ST. VINCENT AND THE GRENADINES

PERMANENT MISSION OF ST. VINCENT AND THE GRENADINES TO THE UNITED NATIONS

STATEMENT

BY

HON. DR. DOUGLAS SLATER

MINISTER OF HEALTH AND THE ENVIRONMENT
OF

ST.VINCENT AND THE GRENADINES

THE TWENTY-SIXTH SPECIAL SESSION
OF THE UNITED NATIONS GENERAL ASSEMBLY
ON HIV/AIDS
 

NEW YORK, JUNE 27, 2001

 
 
Mr. President
Your Excellency, Mr. Kofi Annan, Secretary General
Excellencies
Ladies and Gentlemen

This meeting is very timely as it provides us with an opportunity to again focus attention on the HIV/AIDS epidemic. St. Vincent and the Grenadines adds its voice to the statements of congratulation, expressed by the delegations that preceded us, for the convening of this special session, to forge a collaborated approach to an issue that is beginning to dominate our national agendas.

The HIV/AIDS disease is a major developmental problem. It is therefore uniquely devastating in terms of increasing poverty, reversing human development achievements and eroding the ability of governments to provide and maintain essential services, thereby reducing labour supply and productivity. The wide spread nature of the HIV/AIDS pandemic continues to make a mockery of the objectives and projections of the Millennium Declaration.

It is well known that the Caribbean is second to the Sub?Sahara Africa in the rate of infection. Many delegates have already listed the statistics so I would not repeat them. The Caribbean is faced with a gloomy future if this rate of HIV transmission continues. St. Vincent and the Grenadines currently accounts for 50% of the reported new cases in the OECS.

The impact of HIV/AIDS on St. Vincent and the Grenadines has been similar to that of other small developing countries. Our scarce, invaluable human resources have been depleted by the death of persons whose skills and expertise have been difficult to replace. The cost of financing training for our citizens is high and the loss of our trained human resource places an increasing burden on our already limited financial resources. Our women of childbearing age are the segment of our society most at risk. This has serious implications for our future generations. It is suggested that half of all new infections occur in young people under the age of 25 years. Given that AIDS kills mostly people in the 15 - 49 age group, it is depriving families, communities and nations of their most productive people.

Mr. President,
I believe in the old adage that "an ounce of prevention is better than a pound of cure", consequently, we must continue to educate our population, by ensuring that they have adequate and timely information, so that they can engage in the best possible practices. In St. Vincent and the Grenadines, we have taken on the challenge by continuing our educational programmes involving NGOs, including community-based and cultural organizations. Our government is currently proposing to provide treatment to HIV/AIDS affected persons within our limited financial capabilities. We have already initiated a programme to reduce the mother-to-child transmissions, in collaboration with the Kingstown Medical College, a private institution.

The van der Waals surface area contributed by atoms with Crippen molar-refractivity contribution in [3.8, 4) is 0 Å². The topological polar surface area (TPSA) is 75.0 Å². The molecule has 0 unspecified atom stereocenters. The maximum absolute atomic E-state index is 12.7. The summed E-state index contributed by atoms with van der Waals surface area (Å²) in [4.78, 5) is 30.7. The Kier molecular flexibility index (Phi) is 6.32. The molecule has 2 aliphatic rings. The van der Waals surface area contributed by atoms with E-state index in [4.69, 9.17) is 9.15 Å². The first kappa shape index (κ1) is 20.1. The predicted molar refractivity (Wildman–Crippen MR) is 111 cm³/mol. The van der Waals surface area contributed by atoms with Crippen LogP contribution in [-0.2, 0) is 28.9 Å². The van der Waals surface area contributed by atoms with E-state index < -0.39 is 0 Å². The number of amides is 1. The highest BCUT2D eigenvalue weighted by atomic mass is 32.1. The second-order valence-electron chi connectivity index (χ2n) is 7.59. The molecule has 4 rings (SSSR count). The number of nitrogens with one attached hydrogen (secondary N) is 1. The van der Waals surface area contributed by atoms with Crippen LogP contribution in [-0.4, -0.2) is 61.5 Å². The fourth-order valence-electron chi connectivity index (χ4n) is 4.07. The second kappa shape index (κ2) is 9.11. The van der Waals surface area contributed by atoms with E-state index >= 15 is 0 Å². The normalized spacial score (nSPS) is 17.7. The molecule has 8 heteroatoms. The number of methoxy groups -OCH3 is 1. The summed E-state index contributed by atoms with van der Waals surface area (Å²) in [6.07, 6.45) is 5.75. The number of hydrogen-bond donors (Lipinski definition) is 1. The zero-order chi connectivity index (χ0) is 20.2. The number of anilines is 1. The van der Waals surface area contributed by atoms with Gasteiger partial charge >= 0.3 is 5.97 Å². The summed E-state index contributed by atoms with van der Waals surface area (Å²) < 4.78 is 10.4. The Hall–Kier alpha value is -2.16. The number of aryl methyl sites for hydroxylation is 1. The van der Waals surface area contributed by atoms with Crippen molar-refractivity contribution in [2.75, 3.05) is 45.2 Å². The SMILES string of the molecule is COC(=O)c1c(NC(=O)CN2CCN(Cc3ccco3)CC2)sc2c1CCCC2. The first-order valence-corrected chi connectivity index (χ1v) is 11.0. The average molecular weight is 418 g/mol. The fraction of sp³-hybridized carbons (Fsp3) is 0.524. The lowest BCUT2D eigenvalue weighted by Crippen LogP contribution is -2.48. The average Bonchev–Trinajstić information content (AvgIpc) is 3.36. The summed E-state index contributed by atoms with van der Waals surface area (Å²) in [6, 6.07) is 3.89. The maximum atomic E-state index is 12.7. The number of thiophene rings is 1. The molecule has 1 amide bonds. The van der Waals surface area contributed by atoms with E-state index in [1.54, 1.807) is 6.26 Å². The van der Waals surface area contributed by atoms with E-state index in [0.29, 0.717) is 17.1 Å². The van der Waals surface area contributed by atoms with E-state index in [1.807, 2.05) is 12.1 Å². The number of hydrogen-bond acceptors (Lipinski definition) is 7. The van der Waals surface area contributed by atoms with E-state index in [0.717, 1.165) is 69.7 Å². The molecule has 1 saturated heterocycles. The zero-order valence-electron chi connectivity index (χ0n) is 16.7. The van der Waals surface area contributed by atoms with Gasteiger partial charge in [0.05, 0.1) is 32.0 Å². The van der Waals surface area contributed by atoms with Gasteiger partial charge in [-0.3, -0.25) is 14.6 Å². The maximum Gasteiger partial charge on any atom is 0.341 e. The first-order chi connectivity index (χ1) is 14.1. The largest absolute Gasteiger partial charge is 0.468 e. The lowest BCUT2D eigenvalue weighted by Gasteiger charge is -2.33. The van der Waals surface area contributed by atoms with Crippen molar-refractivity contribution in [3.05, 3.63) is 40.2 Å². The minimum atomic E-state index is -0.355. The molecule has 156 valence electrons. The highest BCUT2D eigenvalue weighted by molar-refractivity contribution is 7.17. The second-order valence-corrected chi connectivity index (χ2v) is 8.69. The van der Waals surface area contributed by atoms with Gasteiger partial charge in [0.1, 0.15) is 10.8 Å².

The cost of medication must not be allowed to jeopardize the thrust to reduce the spread of HIV/AIDS. The pharmaceutical industry must continue to demonstrate good will in this regard by making medicines more accessible and affordable. The Public Health safeguards in the Trips agreement must become a real option for developing states and more can be done on differential pricing.

Mr. President,
We are facing a global emergency caused by the HIV/AIDS pandemic. The global problem calls for a global solution and actions to halt the spread of this deadly disease. We must summon the political will and leadership necessary to face this challenge head on, but without the resources to do so we are fighting a losing battle. We welcome the establishment of a new global fund and applaud the countries that have committed substantial resources to its creation.

We in the Caribbean are proud of our regional institutions that have been coordinating the effort against this disease, and we have many examples of best practices, which need to be systematically documented and disseminated. Our institutions like CAREC (Caribbean Epidemiology Center), CARICOM and CDB (Caribbean Development Bank) have a collection of highly trained personnel willing and capable of leading the fight against this disease in our Caribbean civilization. CARICOM has been the coordinating institution on many fronts in this battle and along with the other institutions mentioned, should be the focal points to distribute the resources allocated to our region from the fund.

Mr. President,
In countries like ours, whose natural beauty makes it inviting for tourists seeking peace and tranquility, there is a tendency to avoid openly discussing any health-related epidemic, for fear that vitally needed financial resources would not flow into our economy. In St.Vincent and the Grenadines, we feel that the opposite is necessary. We must display a renewed vigour to inform our citizens and visitors to our shores of the danger that is AIDS. We must fight the stigmatization against those infected with or affected by HIV. We need to strengthen the political resolve to fight back.

Finally, AIDS is a threat to all mankind - it knows no boundaries, colour, class, nor creed. It is only through partnership and international cooperation and active participation by all stakeholders that we would be able to curtail and arrest the spread of this disease. No country, no region, no sector can do it alone, but "Together now", we can.

I thank you.